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Snapchat at odds with Windows Phone—and a fuming user base

Snapchat's crackdown on third-party apps is crippling Windows Phone faithful.


Imad Khan


Posted on Dec 26, 2014   Updated on May 29, 2021, 9:46 pm CDT

Snapchat has not had the best relationship with Windows Phone users.

Since the its launch in 2011, Windows Phone users have been aching for an official version of the app. But the back-and-forth between Windows Phone users and Snapchat over the years has been bitter and fruitless. Users find Snapchat’s disdain toward Windows Phone frustrating, while Snapchat has had poor communication with the public—only exacerbating those frustrations.

To get a sense of the ire and bitterness, let’s take a look at the two companies’ troubled, interpersonal history.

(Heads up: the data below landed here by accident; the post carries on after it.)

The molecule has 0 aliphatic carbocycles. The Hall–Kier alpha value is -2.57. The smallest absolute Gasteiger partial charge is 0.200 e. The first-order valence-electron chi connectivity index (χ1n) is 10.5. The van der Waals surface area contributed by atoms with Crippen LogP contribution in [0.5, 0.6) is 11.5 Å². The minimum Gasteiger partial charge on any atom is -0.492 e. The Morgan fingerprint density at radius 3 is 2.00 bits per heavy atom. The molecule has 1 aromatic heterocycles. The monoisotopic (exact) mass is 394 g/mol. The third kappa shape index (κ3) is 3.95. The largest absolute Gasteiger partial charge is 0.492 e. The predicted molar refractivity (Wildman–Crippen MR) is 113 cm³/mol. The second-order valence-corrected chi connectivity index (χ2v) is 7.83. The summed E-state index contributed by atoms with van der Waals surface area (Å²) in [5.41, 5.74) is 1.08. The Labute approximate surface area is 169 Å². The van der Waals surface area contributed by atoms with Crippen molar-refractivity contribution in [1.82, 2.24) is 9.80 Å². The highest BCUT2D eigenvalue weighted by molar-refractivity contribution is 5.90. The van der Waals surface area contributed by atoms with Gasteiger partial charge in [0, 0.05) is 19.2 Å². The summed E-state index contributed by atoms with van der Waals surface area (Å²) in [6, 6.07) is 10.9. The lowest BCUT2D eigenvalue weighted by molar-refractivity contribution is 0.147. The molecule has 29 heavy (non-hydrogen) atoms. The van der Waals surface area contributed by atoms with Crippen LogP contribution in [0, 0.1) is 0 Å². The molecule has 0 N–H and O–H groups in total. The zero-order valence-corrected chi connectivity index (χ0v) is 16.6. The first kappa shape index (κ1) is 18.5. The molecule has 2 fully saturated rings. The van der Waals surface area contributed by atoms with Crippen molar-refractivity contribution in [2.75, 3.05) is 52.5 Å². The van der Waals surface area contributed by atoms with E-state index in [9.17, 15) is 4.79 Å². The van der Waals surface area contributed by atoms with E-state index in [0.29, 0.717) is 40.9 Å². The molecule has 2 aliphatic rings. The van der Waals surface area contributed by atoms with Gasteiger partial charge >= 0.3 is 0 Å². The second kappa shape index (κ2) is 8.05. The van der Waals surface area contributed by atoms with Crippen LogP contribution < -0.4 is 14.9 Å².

For the uninitiated, Snapchat is a photo-sharing app with a clever twist. Once you send an image to a friend, the image will self-destruct after a few seconds. It sounds silly, but knowing that your image will cease to exist in a couple of seconds allows users to be more open because there’s no chance an embarrassing photo could end up online. At least that’s how Snapchat would like to keep it.

Let’s go all the way back to the app’s launch in September of 2011. Shortly after its launch, Windows Phone users started messaging and tweeting Snapchat about whether or not the app would be making a leap from iOS. Snapchat did reply to some tweets, claiming that it was in talks with Microsoft.


This brought much relief to Windows Phone users as they felt photo-sharing salvation was just across the horizon.

Snapchat then released a survey on Google Docs in April 2013 letting users pick where they would like to see Snapchat next. Survey participants could choose between Blackberry, Android, or Windows Phone. It seemed that Android received overwhelming support, and shortly after an Android version of the app was released in July of 2013.

Even now, on Snapchat’s website, users can vote on where they would like to see Snapchat next.